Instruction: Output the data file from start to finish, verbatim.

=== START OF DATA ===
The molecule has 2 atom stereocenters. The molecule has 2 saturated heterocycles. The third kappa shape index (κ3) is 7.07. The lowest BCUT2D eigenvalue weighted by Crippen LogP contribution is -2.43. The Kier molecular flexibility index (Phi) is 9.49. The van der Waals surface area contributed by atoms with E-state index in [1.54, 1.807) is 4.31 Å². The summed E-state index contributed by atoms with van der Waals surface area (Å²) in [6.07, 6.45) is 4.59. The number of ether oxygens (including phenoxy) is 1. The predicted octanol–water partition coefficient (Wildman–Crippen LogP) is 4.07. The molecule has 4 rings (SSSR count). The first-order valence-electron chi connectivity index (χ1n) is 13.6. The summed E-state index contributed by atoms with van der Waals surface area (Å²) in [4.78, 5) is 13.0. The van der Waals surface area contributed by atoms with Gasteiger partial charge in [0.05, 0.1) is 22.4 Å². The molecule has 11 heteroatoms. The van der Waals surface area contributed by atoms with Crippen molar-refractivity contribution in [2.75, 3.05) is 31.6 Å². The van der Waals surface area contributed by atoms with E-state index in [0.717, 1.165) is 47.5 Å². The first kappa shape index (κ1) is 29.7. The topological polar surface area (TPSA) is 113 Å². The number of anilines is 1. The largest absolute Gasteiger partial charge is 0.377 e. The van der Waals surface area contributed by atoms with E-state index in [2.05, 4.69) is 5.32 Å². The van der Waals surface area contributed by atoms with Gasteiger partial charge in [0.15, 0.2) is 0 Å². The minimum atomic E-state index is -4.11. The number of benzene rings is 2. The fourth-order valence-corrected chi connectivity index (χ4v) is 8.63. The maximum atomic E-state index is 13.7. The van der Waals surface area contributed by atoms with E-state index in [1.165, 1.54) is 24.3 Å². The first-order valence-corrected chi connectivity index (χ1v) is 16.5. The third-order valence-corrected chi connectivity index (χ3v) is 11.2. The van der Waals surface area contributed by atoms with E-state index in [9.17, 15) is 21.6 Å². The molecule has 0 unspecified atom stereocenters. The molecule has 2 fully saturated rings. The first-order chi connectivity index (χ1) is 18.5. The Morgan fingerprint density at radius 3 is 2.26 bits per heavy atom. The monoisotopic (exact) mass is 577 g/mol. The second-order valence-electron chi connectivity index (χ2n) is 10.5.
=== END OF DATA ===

The molecule has 2 atom stereocenters. The molecule has 2 saturated heterocycles. The third kappa shape index (κ3) is 7.07. The lowest BCUT2D eigenvalue weighted by Crippen LogP contribution is -2.43. The Kier molecular flexibility index (Phi) is 9.49. The van der Waals surface area contributed by atoms with E-state index in [1.54, 1.807) is 4.31 Å². The summed E-state index contributed by atoms with van der Waals surface area (Å²) in [6.07, 6.45) is 4.59. The number of ether oxygens (including phenoxy) is 1. The predicted octanol–water partition coefficient (Wildman–Crippen LogP) is 4.07. The molecule has 4 rings (SSSR count). The first-order valence-electron chi connectivity index (χ1n) is 13.6. The summed E-state index contributed by atoms with van der Waals surface area (Å²) in [4.78, 5) is 13.0. The van der Waals surface area contributed by atoms with Gasteiger partial charge in [0.05, 0.1) is 22.4 Å². The molecule has 11 heteroatoms. The van der Waals surface area contributed by atoms with Crippen molar-refractivity contribution in [2.75, 3.05) is 31.6 Å². The van der Waals surface area contributed by atoms with E-state index in [0.717, 1.165) is 47.5 Å². The first kappa shape index (κ1) is 29.7. The topological polar surface area (TPSA) is 113 Å². The number of anilines is 1. The largest absolute Gasteiger partial charge is 0.377 e. The van der Waals surface area contributed by atoms with E-state index in [2.05, 4.69) is 5.32 Å². The van der Waals surface area contributed by atoms with Gasteiger partial charge in [0.15, 0.2) is 0 Å². The minimum atomic E-state index is -4.11. The number of benzene rings is 2. The fourth-order valence-corrected chi connectivity index (χ4v) is 8.63. The maximum atomic E-state index is 13.7. The van der Waals surface area contributed by atoms with E-state index in [1.165, 1.54) is 24.3 Å². The first-order valence-corrected chi connectivity index (χ1v) is 16.5. The third-order valence-corrected chi connectivity index (χ3v) is 11.2. The van der Waals surface area contributed by atoms with E-state index in [9.17, 15) is 21.6 Å². The molecule has 0 unspecified atom stereocenters. The molecule has 2 fully saturated rings. The first-order chi connectivity index (χ1) is 18.5. The Morgan fingerprint density at radius 3 is 2.26 bits per heavy atom. The monoisotopic (exact) mass is 577 g/mol. The second-order valence-electron chi connectivity index (χ2n) is 10.5.